Hi there Sarah! Good job in the cutting out sugar — it’s so important! You are really on your way towards healing your Hashimoto’s! And trust me, there is so much hope to do so. I was diagnosed with Hashimoto’s myself and put it into total unmedicated remission using dietary and natural health therapies. Now I work as a Health Counselor, teaching other people to do the same. I see miracles every day, so keep up the hard work. There is a light at the end of this tunnel. :)

    [Reply]

    Rosie Reply:

    Hi Liz… where did you get tested for Hasimoto’s? I’m wondering if i’ve got something similar, but have no idea where to go to get tested…

    ta
    Rosie

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  • Pingback: sugar sugar | to be illuminated

  • Carey

    So how do you feel about stevia? I use this in place of sugar in may things.

    [Reply]

  • Carey

    So how do you feel about Stevia?

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  • Ami

    How timely! Tiffany Hall (new biggest loser trainer) was just on Nova talking about “the invisible fat” aka sugar! Is hard to ignore such a logical message when it’s being echoed everywhere! Excited to hear the logistics of a sugar free life!!

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  • picardie.girl

    I am certainly interested to follow how this goes, Sarah. And I’ll give it a go too. Interestingly, my fairly sugar-addicted boyfriend came home last night and said that he was going to start cutting out sugar, after reading your article. He listens to you — so thank you for giving great advice!
    You are a clear voice in a confusing muddle of yelling. Thanks as always for helping cut through the crap and get right to the heart of life! :)

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  • Elena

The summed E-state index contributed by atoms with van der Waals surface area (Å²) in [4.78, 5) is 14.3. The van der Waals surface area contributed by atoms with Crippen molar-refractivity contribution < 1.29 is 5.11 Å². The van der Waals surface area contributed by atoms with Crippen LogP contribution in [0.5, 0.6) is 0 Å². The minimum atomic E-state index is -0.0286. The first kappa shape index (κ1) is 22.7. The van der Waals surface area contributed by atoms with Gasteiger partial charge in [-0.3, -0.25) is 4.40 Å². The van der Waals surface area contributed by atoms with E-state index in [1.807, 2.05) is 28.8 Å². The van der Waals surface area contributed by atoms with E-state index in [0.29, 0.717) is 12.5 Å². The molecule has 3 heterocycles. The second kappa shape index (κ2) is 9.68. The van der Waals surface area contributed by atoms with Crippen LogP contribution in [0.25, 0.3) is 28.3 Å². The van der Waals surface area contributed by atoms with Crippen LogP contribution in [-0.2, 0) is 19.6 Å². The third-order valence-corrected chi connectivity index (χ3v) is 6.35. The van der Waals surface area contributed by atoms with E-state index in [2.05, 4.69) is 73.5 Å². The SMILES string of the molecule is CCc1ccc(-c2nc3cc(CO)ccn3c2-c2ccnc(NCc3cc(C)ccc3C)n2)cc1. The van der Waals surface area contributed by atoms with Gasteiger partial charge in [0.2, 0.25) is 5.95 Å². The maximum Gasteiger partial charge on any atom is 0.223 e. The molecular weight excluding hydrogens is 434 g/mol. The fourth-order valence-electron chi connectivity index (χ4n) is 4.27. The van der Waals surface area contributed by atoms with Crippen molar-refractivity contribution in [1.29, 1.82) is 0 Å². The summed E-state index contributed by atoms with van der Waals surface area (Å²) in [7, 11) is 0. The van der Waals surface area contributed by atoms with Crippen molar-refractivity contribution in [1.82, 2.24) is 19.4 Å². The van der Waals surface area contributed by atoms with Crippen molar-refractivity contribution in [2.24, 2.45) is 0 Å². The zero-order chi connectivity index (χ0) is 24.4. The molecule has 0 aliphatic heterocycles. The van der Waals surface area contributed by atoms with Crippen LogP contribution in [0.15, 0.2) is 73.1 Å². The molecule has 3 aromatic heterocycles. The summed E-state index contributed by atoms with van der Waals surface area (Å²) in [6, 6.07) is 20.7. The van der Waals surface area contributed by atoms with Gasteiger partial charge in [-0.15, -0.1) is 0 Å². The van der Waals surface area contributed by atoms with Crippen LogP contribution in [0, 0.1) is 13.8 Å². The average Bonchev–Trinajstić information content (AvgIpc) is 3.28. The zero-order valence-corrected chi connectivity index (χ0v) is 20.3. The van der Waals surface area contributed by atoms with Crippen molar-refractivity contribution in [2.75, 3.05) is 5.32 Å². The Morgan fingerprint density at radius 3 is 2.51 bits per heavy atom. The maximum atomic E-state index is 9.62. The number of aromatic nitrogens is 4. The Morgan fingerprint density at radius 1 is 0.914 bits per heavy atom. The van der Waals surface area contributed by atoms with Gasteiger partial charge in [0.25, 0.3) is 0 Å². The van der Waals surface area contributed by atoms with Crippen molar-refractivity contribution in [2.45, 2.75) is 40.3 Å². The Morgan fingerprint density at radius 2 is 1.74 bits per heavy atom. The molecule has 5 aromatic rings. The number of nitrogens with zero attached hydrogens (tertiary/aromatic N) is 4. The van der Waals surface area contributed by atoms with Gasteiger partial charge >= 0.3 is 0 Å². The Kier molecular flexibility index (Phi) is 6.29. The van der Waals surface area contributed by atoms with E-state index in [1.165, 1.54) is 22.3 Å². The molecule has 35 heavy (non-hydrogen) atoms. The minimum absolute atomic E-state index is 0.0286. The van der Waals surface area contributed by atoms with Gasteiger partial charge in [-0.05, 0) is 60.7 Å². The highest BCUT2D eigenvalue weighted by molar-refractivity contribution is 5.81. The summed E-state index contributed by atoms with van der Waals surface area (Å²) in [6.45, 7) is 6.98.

So does it mean I have to give up my glass of red wine with dinner ? Life is too short to deprive yourself completely of pleasures of good wine!

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  • picardie.girl

    I also have a question: have you, or David, heard of Gillian McKeith from ‘You Are What You Eat’ fame? She has a list of ‘foods of abundance’ which is basically all the good stuff, and says you can eat as much as you want of any of the things on that list (I may be paraphrasing though). This includes all kinds of fruit. May of the things you have mentioned since doing your course, Sarah, are in her book. How do you feel about her and her philosophies?

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  • http://www.urbansmartprojects.com Nicole

    I have just heard about the Rosedale diet by Ron Rosedale M.D. It’s a a diet high in the right kinds of fats, adequate protein and low in total carbohydrates. No starchy carbs as they also turn into sugar. You’ve gotta love a diet where you don’t have to count calories and you can eat blueberries and cream ;)
    I’m keen to try this to see if it helps my Auto Immune Arthritis and recently diagnosed AI Hepatitis.
    Many thanks for your inspiring and informative posts Sarah. x

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  • melipac

    I’m so excited that you are excited about this too Sarah. I’ve been wondering alot about my own sugar addiction lately, and I’m definately coming on the journey with you, this is exactly what I need, so a big thank you.

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  • http://www.aliveandwell.co Nichola

    It is fantastic that you are writing about this Sarah. Thank you.

    When I took sugar out of our otherwise healthy house a couple of years ago, my then 6 year old son’s multiple and complicated health issues started to heal. However, what was really hard to contend with was all the “feedback” from well-meaning family and friends about it…. So, rather than believing that I was depriving my three sons of treats, I decided to think of sugar as poison (yes, I used that strongly emotive term) and then it was really easy to say no to it.